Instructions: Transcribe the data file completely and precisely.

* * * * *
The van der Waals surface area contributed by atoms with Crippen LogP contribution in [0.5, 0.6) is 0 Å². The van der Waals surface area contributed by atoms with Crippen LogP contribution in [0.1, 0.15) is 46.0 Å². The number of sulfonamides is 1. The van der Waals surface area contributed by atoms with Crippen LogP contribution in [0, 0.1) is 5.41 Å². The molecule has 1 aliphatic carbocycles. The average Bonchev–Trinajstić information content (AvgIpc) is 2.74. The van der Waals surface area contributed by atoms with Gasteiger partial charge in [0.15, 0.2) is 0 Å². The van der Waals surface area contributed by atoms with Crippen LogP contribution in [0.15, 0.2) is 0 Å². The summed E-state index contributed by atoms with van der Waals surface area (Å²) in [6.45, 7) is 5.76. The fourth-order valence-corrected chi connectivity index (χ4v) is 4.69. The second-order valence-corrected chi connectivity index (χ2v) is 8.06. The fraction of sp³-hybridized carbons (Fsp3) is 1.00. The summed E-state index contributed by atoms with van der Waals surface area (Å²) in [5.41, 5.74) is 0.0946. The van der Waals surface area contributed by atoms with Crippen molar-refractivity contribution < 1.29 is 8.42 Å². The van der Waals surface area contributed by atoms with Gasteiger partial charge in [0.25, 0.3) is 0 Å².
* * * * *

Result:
The van der Waals surface area contributed by atoms with Crippen LogP contribution in [0.5, 0.6) is 0 Å². The van der Waals surface area contributed by atoms with Crippen LogP contribution in [0.1, 0.15) is 46.0 Å². The number of sulfonamides is 1. The van der Waals surface area contributed by atoms with Crippen LogP contribution in [0, 0.1) is 5.41 Å². The molecule has 1 aliphatic carbocycles. The average Bonchev–Trinajstić information content (AvgIpc) is 2.74. The van der Waals surface area contributed by atoms with Gasteiger partial charge in [0.15, 0.2) is 0 Å². The van der Waals surface area contributed by atoms with Crippen LogP contribution in [0.15, 0.2) is 0 Å². The summed E-state index contributed by atoms with van der Waals surface area (Å²) in [6.45, 7) is 5.76. The fourth-order valence-corrected chi connectivity index (χ4v) is 4.69. The second-order valence-corrected chi connectivity index (χ2v) is 8.06. The fraction of sp³-hybridized carbons (Fsp3) is 1.00. The summed E-state index contributed by atoms with van der Waals surface area (Å²) in [5.41, 5.74) is 0.0946. The van der Waals surface area contributed by atoms with Crippen molar-refractivity contribution < 1.29 is 8.42 Å². The van der Waals surface area contributed by atoms with Gasteiger partial charge in [0.25, 0.3) is 0 Å².